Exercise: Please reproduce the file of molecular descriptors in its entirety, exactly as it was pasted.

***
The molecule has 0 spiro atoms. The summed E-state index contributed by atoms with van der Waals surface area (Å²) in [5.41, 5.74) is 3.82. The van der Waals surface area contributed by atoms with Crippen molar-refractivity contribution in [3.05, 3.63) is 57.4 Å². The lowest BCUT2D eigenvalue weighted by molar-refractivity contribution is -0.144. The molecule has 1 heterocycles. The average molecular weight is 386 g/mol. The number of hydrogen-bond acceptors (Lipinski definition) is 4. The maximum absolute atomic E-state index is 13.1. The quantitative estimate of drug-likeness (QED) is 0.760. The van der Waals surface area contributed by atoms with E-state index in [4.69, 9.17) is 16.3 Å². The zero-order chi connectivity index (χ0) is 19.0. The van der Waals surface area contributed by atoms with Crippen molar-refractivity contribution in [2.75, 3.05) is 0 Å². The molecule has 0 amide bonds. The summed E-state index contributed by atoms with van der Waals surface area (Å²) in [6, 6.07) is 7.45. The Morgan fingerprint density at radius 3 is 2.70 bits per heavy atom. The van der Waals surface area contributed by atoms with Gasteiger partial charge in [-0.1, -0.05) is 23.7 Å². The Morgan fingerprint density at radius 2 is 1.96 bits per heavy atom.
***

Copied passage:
The molecule has 0 spiro atoms. The summed E-state index contributed by atoms with van der Waals surface area (Å²) in [5.41, 5.74) is 3.82. The van der Waals surface area contributed by atoms with Crippen molar-refractivity contribution in [3.05, 3.63) is 57.4 Å². The lowest BCUT2D eigenvalue weighted by molar-refractivity contribution is -0.144. The molecule has 1 heterocycles. The average molecular weight is 386 g/mol. The number of hydrogen-bond acceptors (Lipinski definition) is 4. The maximum absolute atomic E-state index is 13.1. The quantitative estimate of drug-likeness (QED) is 0.760. The van der Waals surface area contributed by atoms with E-state index in [4.69, 9.17) is 16.3 Å². The zero-order chi connectivity index (χ0) is 19.0. The van der Waals surface area contributed by atoms with Crippen molar-refractivity contribution in [2.75, 3.05) is 0 Å². The molecule has 0 amide bonds. The summed E-state index contributed by atoms with van der Waals surface area (Å²) in [6, 6.07) is 7.45. The Morgan fingerprint density at radius 3 is 2.70 bits per heavy atom. The van der Waals surface area contributed by atoms with Gasteiger partial charge in [-0.1, -0.05) is 23.7 Å². The Morgan fingerprint density at radius 2 is 1.96 bits per heavy atom.